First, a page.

The House of Saud’s new capo di tutti I capi, King Salman, brought Pakistani Prime Minister Nawaz Sharif to Riyadh – rushing to meet him at the airport – apparently to talk about Yemen.

Well, that’s the cover story. The real thing was that Salman was eager to confirm a key strategic, secret nuclear agreement before any diplomatic Iran/P5+1 deal pulling back Iran’s nuke program is clinched.

The bottom line, according to a discreet Saudi source: The House of Saud does not trust the American nuclear umbrella anymore. They are making their own nuclear power play with the help of nuclear power Pakistan. The connection has always existed, but remains extremely mysterious.

Sharif, a very wily operator, said Pakistan would not contribute troops to “help” the House of Saud’s interests in Yemen.

What he did not say is that he knows the self-described “Don’t Do Stupid Stuff” Obama administration is desperate for a nuclear deal with Iran – Obama’s only foreign policy “victory” in sight.

Thus Washington does not want Pakistan to upset the negotiations even slightly – with the possibility of Pakistani troops being deployed outside of Saudi Arabia, and against Iranian interests.

So what’s really goin’ on?

Here’s Sharif from a Saudi perspective.

He was a political refugee in Riyadh, very well protected until he returned to Pakistan. I still remember the nasty gallows he had to endure in the Grand Trunk Road, near Peshawar, before his Saudi exile.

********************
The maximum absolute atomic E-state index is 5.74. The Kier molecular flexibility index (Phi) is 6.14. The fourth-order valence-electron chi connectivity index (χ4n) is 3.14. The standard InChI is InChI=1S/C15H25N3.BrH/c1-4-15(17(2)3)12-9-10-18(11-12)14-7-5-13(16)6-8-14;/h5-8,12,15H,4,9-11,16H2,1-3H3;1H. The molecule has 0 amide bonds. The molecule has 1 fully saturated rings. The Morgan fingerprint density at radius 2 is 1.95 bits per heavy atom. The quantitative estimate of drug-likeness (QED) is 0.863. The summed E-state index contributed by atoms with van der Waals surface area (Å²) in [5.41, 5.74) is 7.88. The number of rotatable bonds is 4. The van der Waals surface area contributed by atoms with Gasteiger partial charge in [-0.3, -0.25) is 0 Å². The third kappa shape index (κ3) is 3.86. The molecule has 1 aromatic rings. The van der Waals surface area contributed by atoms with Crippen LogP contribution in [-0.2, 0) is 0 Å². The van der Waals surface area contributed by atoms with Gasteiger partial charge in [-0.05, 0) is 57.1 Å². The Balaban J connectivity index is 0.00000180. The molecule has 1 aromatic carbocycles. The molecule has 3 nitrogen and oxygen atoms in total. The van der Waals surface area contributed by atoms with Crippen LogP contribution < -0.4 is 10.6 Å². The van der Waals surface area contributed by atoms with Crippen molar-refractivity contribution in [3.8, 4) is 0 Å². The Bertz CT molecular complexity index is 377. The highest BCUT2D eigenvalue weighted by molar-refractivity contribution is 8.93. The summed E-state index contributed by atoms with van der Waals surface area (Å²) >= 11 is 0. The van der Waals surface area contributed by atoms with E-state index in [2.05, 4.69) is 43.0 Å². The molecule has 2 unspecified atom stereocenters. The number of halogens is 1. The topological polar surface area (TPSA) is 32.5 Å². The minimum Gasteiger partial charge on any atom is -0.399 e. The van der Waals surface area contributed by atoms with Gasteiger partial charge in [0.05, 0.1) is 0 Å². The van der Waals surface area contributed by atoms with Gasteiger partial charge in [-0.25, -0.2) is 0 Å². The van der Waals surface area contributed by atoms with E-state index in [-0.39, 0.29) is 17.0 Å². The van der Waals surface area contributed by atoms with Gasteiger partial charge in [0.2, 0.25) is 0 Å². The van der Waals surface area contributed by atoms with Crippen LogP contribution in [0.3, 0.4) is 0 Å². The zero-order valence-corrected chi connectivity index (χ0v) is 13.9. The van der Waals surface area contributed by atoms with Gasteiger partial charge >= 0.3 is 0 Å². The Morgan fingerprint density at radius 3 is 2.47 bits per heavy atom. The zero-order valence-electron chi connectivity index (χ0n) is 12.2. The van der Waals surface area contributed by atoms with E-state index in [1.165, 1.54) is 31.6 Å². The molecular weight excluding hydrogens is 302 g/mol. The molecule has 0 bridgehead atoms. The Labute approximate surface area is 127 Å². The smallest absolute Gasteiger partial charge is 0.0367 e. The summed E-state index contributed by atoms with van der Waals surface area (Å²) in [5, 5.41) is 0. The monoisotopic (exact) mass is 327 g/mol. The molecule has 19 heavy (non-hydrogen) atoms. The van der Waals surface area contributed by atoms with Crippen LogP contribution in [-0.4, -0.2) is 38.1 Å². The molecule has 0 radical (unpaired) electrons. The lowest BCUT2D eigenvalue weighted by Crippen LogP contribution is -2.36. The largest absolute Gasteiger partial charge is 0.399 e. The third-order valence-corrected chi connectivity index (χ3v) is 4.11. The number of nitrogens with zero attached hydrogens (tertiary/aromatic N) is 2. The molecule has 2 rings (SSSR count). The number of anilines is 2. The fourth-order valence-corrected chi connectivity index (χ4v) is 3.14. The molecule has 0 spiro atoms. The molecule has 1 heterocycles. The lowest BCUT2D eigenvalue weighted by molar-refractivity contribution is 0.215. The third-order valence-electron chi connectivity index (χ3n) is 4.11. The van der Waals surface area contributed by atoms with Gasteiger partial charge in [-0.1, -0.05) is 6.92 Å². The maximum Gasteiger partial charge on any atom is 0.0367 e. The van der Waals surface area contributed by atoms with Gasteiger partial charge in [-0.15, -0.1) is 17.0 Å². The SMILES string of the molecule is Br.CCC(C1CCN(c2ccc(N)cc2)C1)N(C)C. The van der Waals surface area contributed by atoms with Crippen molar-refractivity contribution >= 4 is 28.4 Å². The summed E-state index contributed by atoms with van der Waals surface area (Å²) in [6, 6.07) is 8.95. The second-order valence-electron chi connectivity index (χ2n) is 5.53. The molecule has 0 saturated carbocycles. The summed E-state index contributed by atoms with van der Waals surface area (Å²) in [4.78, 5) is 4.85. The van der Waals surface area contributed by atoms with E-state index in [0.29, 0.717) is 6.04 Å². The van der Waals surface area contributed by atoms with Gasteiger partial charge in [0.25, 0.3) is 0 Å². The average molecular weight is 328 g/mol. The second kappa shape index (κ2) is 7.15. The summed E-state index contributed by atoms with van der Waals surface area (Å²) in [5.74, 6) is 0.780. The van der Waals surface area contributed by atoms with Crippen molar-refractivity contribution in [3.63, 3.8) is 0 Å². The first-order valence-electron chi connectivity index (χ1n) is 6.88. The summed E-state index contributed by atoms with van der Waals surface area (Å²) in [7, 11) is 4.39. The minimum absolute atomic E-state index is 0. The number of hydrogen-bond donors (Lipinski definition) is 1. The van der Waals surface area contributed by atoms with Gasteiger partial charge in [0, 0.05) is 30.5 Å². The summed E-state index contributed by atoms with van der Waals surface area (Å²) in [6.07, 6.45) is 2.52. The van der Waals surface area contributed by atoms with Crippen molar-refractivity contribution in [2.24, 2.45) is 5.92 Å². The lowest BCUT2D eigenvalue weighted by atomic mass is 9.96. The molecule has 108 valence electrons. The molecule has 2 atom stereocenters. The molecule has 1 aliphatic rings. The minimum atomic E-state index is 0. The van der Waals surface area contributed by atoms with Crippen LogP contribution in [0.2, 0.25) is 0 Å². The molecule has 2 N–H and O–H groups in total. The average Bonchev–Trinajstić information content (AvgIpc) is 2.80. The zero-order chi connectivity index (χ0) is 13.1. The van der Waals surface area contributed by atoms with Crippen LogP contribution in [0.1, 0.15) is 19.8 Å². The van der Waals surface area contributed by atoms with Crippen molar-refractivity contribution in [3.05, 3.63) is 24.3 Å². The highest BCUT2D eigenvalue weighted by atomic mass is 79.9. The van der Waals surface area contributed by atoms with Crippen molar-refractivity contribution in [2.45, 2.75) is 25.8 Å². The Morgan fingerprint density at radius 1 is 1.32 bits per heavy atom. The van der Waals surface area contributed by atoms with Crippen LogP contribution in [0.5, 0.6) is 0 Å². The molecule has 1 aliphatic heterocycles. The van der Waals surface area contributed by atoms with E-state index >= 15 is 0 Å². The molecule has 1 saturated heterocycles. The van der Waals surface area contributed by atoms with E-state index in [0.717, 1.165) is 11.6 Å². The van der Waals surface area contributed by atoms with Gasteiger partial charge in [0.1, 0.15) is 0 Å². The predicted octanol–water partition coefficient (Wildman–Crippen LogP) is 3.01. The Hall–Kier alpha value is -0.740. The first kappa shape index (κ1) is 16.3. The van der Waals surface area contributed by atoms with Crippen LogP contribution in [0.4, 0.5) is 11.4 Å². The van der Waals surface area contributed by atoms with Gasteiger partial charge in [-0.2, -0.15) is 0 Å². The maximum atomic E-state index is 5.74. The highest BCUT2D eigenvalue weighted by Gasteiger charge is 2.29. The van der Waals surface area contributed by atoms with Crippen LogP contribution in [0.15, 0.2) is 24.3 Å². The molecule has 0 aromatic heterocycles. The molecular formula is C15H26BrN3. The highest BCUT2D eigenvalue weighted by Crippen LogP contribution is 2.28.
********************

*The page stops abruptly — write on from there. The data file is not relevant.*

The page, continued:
Sharif – and Pakistan – receive a lot of heavily discounted oil from Saudi Arabia. Islamabad does rely on Riyadh for help on an endless stream of political and financial troubles.

Saudi Arabia is the preferred market for over one million Pakistani workers that are essential to sustain Pakistan’s balance of payments. They have absolutely nowhere to go to outside the Gulf Cooperation Council states.

Remember the BCCI bank? Well, one of the reasons for its existence was to finance the Pakistani nuclear weapons program.

So why say no to the capo? Well, wily Sharif is playing a complex three-way game with the U.S., Iran, and Saudi Arabia. He cannot afford to enrage the hyperpower. He cannot afford to directly antagonize Tehran. After all, construction of the IP (Iran-Pakistan) gas pipeline will resume as soon as sanctions go.

But wanna bet on who’s got the greatest leverage over Islamabad?

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